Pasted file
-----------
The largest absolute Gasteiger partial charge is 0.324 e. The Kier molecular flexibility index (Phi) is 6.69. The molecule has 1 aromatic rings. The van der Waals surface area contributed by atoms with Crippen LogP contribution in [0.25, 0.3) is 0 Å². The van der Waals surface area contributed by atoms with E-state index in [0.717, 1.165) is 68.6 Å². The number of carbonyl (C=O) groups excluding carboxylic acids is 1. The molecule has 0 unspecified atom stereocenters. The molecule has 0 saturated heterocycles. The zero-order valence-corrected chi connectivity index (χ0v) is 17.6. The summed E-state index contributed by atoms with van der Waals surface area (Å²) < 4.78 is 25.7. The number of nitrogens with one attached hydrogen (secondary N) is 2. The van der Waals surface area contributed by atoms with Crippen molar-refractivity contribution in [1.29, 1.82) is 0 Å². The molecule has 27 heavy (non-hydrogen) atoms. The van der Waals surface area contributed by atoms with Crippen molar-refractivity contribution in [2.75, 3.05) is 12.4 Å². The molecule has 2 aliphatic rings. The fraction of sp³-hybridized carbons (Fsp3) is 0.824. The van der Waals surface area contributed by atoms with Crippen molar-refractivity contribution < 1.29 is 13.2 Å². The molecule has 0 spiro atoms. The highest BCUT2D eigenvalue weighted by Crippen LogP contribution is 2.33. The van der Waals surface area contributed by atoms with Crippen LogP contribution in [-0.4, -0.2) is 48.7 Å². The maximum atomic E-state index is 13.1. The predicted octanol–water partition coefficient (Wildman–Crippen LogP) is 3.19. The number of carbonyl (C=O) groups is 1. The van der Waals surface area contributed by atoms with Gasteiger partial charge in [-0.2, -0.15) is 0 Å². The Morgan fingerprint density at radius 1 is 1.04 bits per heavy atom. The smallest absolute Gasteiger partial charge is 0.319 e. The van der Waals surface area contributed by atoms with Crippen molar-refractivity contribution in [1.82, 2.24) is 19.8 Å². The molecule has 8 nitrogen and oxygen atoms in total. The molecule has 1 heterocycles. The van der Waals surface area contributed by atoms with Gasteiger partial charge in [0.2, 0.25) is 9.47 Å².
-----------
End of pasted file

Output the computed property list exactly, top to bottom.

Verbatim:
The largest absolute Gasteiger partial charge is 0.324 e. The Kier molecular flexibility index (Phi) is 6.69. The molecule has 1 aromatic rings. The van der Waals surface area contributed by atoms with Crippen LogP contribution in [0.25, 0.3) is 0 Å². The van der Waals surface area contributed by atoms with E-state index in [0.717, 1.165) is 68.6 Å². The number of carbonyl (C=O) groups excluding carboxylic acids is 1. The molecule has 0 unspecified atom stereocenters. The molecule has 0 saturated heterocycles. The zero-order valence-corrected chi connectivity index (χ0v) is 17.6. The summed E-state index contributed by atoms with van der Waals surface area (Å²) < 4.78 is 25.7. The number of nitrogens with one attached hydrogen (secondary N) is 2. The van der Waals surface area contributed by atoms with Crippen molar-refractivity contribution in [1.29, 1.82) is 0 Å². The molecule has 27 heavy (non-hydrogen) atoms. The van der Waals surface area contributed by atoms with Crippen molar-refractivity contribution in [2.75, 3.05) is 12.4 Å². The molecule has 2 aliphatic rings. The fraction of sp³-hybridized carbons (Fsp3) is 0.824. The van der Waals surface area contributed by atoms with Crippen molar-refractivity contribution < 1.29 is 13.2 Å². The molecule has 0 spiro atoms. The highest BCUT2D eigenvalue weighted by Crippen LogP contribution is 2.33. The van der Waals surface area contributed by atoms with Crippen LogP contribution in [-0.4, -0.2) is 48.7 Å². The maximum atomic E-state index is 13.1. The predicted octanol–water partition coefficient (Wildman–Crippen LogP) is 3.19. The number of carbonyl (C=O) groups is 1. The van der Waals surface area contributed by atoms with Gasteiger partial charge in [-0.2, -0.15) is 0 Å². The Morgan fingerprint density at radius 1 is 1.04 bits per heavy atom. The smallest absolute Gasteiger partial charge is 0.319 e. The van der Waals surface area contributed by atoms with Crippen molar-refractivity contribution in [1.82, 2.24) is 19.8 Å². The molecule has 8 nitrogen and oxygen atoms in total. The molecule has 1 heterocycles. The van der Waals surface area contributed by atoms with Gasteiger partial charge in [0.2, 0.25) is 9.47 Å².